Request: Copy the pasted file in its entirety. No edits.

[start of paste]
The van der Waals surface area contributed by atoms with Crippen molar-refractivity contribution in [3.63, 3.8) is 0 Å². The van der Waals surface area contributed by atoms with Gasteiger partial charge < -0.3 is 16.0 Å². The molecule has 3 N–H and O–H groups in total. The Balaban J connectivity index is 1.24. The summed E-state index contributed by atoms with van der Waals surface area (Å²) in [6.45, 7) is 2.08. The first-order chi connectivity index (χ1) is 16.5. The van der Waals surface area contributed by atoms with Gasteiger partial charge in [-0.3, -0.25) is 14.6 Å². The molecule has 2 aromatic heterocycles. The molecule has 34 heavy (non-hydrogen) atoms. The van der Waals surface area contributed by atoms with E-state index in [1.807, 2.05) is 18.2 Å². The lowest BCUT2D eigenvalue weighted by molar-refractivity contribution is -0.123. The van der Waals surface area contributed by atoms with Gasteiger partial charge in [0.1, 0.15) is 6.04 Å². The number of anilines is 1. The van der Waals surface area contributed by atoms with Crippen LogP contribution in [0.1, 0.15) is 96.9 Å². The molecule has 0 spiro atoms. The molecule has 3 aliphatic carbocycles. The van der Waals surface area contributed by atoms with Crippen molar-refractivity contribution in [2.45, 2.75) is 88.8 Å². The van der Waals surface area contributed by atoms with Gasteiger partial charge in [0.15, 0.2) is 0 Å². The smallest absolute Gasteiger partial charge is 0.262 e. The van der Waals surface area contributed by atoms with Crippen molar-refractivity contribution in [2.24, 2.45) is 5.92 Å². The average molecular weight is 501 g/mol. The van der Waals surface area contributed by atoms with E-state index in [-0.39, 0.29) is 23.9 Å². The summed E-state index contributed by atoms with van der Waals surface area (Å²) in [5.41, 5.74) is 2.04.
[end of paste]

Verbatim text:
The van der Waals surface area contributed by atoms with Crippen molar-refractivity contribution in [3.63, 3.8) is 0 Å². The van der Waals surface area contributed by atoms with Gasteiger partial charge < -0.3 is 16.0 Å². The molecule has 3 N–H and O–H groups in total. The Balaban J connectivity index is 1.24. The summed E-state index contributed by atoms with van der Waals surface area (Å²) in [6.45, 7) is 2.08. The first-order chi connectivity index (χ1) is 16.5. The van der Waals surface area contributed by atoms with Gasteiger partial charge in [-0.3, -0.25) is 14.6 Å². The molecule has 2 aromatic heterocycles. The molecule has 34 heavy (non-hydrogen) atoms. The van der Waals surface area contributed by atoms with E-state index in [1.807, 2.05) is 18.2 Å². The lowest BCUT2D eigenvalue weighted by molar-refractivity contribution is -0.123. The van der Waals surface area contributed by atoms with Gasteiger partial charge in [0.1, 0.15) is 6.04 Å². The number of anilines is 1. The van der Waals surface area contributed by atoms with Crippen LogP contribution in [0.1, 0.15) is 96.9 Å². The molecule has 0 spiro atoms. The molecule has 3 aliphatic carbocycles. The van der Waals surface area contributed by atoms with Crippen molar-refractivity contribution in [2.45, 2.75) is 88.8 Å². The van der Waals surface area contributed by atoms with Gasteiger partial charge in [0.15, 0.2) is 0 Å². The smallest absolute Gasteiger partial charge is 0.262 e. The van der Waals surface area contributed by atoms with Crippen molar-refractivity contribution in [2.24, 2.45) is 5.92 Å². The average molecular weight is 501 g/mol. The van der Waals surface area contributed by atoms with E-state index in [-0.39, 0.29) is 23.9 Å². The summed E-state index contributed by atoms with van der Waals surface area (Å²) in [5.41, 5.74) is 2.04.